A classically British beach scene—with children playing and pensioners lounging in deck chairs—lifts up and reveals a harsh industrial box that appeared to be at the bottom of a dark cavernous pit. This is the setting for HOME and Citizens Theatre’s production of End Game by Samuel Beckett.
Endgame is centred around the demanding and wheelchair-bound Hamm (David Nielson) and his begrudging carer Clov (Chris Gascoyne), as they go through the motions of living in a post-apocalyptic wasteland, watching their food slowly dwindle, and waiting to die.
Nielson and Gascoyne, both of Coronation Street fame, play well off of each other. With their bickering exchanges being highlights of the play, along with their use of physical comedy, they really elevated the lighter moments in Beckett’s often morbid script.
Other moments of light relief came from the humorous appearances of Hamm’s parents, Nagg and Nell, played wonderfully by Peter Kelly and Barbara Rafferty respectively. They reminisce about their past travels, whilst being reduced to living in dustbins. Their sweet and loving relationship provide a nice contrast to that of Hamm and Clov’s.
Clov’s use of physical motifs was effective in bringing the audience a sense of the repetition and mundanity of their lives in the short time we spent with the characters. Gascoyne gave a strong performance as Clov, bringing vulnerability to a character that could have easily been interpreted as simply bitter. This really helped the audience to understand why Clov hadn’t left the unpleasant Hamm, or just killed him off as he requested. Some of the most moving parts of the play were when Clov treated Nagg and Nell’s bins with such a tenderness that we saw the characters longing for love and family.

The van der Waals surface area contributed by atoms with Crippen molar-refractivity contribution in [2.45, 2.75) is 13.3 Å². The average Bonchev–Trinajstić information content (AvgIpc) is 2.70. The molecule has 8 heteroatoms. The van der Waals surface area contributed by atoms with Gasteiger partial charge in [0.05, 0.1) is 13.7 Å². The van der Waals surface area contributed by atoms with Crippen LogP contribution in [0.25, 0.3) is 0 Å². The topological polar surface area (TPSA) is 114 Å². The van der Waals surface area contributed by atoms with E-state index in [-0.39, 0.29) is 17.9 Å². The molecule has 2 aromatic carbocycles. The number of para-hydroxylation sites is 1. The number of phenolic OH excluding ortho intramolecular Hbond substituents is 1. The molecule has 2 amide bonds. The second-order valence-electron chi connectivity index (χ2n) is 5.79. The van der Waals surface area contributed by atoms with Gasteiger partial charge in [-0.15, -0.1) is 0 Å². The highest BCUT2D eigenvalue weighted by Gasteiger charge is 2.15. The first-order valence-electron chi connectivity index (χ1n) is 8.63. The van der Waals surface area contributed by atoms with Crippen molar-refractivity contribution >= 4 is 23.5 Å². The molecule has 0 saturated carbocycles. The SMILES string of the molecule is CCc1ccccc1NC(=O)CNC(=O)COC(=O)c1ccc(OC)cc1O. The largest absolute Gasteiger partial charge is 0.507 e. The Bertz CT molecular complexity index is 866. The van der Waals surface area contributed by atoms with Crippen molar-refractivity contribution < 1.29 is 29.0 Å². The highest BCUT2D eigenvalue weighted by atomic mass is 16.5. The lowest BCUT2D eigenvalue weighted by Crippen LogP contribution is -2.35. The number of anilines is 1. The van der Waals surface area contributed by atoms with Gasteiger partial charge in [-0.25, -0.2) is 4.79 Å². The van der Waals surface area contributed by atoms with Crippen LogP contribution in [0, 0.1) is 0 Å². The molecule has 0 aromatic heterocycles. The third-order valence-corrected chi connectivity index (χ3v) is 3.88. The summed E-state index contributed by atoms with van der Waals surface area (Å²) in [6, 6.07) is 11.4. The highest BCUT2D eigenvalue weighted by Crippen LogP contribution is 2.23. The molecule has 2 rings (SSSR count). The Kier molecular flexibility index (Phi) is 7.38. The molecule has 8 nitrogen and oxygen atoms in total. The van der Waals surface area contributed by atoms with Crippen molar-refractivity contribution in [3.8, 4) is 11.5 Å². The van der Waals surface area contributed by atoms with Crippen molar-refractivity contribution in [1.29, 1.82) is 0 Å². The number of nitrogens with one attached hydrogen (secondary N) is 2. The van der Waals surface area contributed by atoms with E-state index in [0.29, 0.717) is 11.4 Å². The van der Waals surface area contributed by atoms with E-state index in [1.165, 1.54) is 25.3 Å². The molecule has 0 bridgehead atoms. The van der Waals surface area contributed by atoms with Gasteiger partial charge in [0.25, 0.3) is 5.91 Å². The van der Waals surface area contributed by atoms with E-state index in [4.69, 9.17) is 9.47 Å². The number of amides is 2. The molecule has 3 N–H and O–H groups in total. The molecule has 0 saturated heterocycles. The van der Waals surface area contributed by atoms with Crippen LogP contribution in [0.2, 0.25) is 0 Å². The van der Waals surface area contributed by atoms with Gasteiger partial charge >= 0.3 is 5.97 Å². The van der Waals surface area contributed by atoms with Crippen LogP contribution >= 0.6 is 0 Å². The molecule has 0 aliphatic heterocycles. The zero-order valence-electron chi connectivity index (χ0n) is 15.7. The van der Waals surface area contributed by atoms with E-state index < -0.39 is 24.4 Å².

Where I felt the play fell short was in some of Hamm’s longer speeches, where it was sometimes unclear what was supposed to be an aside and what the other characters were aware of. This made these moments the least engaging, which is unfortunate, as they contained some of the more profound ideas in the play. Also, the fleeting moments in the dialogue where Hamm is affectionate towards Clov didn’t really hit home, making the conclusion of the play less moving than it had the potential to be.
That being said, the excellent use of a ticking clock in the encroaching darkness made it a poignant ending all the same, and perhaps Nielson and Gascoyne’s Coronation Street following will introduce a new audience to Beckett’s work.
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